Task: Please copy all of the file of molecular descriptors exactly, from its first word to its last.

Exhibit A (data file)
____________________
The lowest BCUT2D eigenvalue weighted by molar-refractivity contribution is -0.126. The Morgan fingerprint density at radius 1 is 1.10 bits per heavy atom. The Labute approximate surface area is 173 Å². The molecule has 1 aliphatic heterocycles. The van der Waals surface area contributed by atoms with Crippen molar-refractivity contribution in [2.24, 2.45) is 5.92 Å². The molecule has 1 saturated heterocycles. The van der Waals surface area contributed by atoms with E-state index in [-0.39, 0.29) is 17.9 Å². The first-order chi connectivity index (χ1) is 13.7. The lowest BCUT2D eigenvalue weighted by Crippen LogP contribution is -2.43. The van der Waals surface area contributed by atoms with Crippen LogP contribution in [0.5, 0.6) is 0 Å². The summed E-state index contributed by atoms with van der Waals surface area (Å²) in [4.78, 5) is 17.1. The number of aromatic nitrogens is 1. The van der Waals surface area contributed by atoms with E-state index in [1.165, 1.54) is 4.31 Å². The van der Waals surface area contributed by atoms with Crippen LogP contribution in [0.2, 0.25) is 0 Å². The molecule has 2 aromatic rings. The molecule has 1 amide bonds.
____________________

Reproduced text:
The lowest BCUT2D eigenvalue weighted by molar-refractivity contribution is -0.126. The Morgan fingerprint density at radius 1 is 1.10 bits per heavy atom. The Labute approximate surface area is 173 Å². The molecule has 1 aliphatic heterocycles. The van der Waals surface area contributed by atoms with Crippen molar-refractivity contribution in [2.24, 2.45) is 5.92 Å². The molecule has 1 saturated heterocycles. The van der Waals surface area contributed by atoms with E-state index in [-0.39, 0.29) is 17.9 Å². The first-order chi connectivity index (χ1) is 13.7. The lowest BCUT2D eigenvalue weighted by Crippen LogP contribution is -2.43. The van der Waals surface area contributed by atoms with Crippen LogP contribution in [0.5, 0.6) is 0 Å². The summed E-state index contributed by atoms with van der Waals surface area (Å²) in [4.78, 5) is 17.1. The number of aromatic nitrogens is 1. The van der Waals surface area contributed by atoms with E-state index in [1.165, 1.54) is 4.31 Å². The van der Waals surface area contributed by atoms with Crippen LogP contribution in [0.2, 0.25) is 0 Å². The molecule has 2 aromatic rings. The molecule has 1 amide bonds.